The gravel dirt road narrows to a single lane full of pot holes. Trees tower on either side, crowding the already narrow lane. In truth, it is more path than road. It snakes through the trees, winding endlessly left and right in tight arcs. The tree tops reach for the skies, blocking out the light, leaving a murky, dappled darkness. These trees have been here for hundreds of years; the path widened to accommodate vehicle traffic only thirty short years ago.

Travel on the road is slow and on-coming traffic is always a concern as sight distances are measured in feet. Wide spots in the road are scattered every half mile or so, allowing cars to slide past one another. When two vehicles meet where neither can pass, the vehicle facing downhill must yield the right-of-way by backing up until the vehicle going uphill can pass.

There is a wide spot that allows for parking of about three vehicles at an unmarked trailhead. Just walk down that trail about a half-mile and you come upon a pristine section of the river. An old redwood fell here hundreds of years ago and I use the log as a bench. I sit and look at the stream flowing past.

The sound of the water flowing by is relaxing. Looking up through the trees and seeing rays of light poking through the trees. A small patch of blue sky is barely visible through the top of the canopy. This is where I come to sit and think. Some days I will sit here for hours. I rarely see anyone here in my own personal little paradise. The rare intruder usually passes with just a nod and respects my wishes to be alone.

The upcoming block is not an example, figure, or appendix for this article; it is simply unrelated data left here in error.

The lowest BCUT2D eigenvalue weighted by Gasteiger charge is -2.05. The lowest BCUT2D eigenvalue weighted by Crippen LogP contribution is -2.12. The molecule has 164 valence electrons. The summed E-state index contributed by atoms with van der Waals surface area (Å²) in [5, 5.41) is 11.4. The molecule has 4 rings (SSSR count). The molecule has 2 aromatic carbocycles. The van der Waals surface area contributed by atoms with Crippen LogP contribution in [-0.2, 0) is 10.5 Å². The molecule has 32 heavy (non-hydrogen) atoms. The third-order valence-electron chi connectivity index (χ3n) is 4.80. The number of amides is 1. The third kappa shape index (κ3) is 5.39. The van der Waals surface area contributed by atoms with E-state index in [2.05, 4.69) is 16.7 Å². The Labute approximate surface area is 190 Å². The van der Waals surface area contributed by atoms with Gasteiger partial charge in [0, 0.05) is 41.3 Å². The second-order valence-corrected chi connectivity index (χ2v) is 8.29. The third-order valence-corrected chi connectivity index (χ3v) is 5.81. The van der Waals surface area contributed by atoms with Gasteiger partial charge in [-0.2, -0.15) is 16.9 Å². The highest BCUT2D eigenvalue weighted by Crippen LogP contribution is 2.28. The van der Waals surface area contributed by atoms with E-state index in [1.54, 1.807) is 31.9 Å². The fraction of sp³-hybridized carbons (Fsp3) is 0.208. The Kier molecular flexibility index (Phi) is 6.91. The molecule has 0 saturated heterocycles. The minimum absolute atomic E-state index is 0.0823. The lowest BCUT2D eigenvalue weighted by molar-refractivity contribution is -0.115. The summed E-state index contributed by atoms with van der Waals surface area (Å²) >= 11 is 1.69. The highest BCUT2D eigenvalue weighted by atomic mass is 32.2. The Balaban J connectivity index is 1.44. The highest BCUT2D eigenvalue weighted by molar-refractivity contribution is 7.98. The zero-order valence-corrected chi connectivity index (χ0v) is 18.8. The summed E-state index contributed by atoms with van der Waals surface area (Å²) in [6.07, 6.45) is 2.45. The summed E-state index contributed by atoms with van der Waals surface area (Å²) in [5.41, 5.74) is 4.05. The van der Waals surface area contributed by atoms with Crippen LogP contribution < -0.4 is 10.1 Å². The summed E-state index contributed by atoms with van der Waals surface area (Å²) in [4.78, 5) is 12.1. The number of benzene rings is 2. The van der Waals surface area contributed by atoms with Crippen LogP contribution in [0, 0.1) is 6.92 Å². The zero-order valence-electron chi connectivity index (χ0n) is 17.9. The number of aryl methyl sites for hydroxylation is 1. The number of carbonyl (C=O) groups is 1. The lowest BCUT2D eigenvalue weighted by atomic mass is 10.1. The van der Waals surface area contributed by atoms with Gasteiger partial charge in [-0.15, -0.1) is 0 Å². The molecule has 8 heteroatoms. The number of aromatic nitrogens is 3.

The trail is covered with redwood needles and there is no evidence that anyone has been here. The trail says that people must come here. The people that use this trail are careful not to disturb what nature has created over the last 5000 years.

The water is crystal clear and from fifty feet away I can see every rock in the stream. In a few minutes the fish return to swimming in the stream. These trout have learned to disappear when people walk up. Once I spot the first trout in the stream it becomes easier and easier to see them. There are hundreds of trout in the stream. I wonder if they were there all along and it just took me this long to finally see them. I was looking for them. At least, I thought I was looking for them.

I see a banana slug slowly making his way across the log. I notice a squirrel darting around in the trees. Finally, I hear a bird up in the trees. Ah yes, I finally spot the bird that has been singing to me. I wonder what other animals are here with me and just well hidden in plain sight. I am sure I would see plenty if I only knew what to look for. I am not here to bother the animals and I will move along soon enough.

I could sit here forever and soak in the sights and sounds of nature. I find it relaxing. Unfortunately, the hustle and bustle of everyday life is calling me back to reality. I make my peace with nature and promise to return. We never say good bye. We only say see you later.


One Response to “Tranquility”

  1. josephedecker Says:

    The second image here should be credited to Joe Decker.

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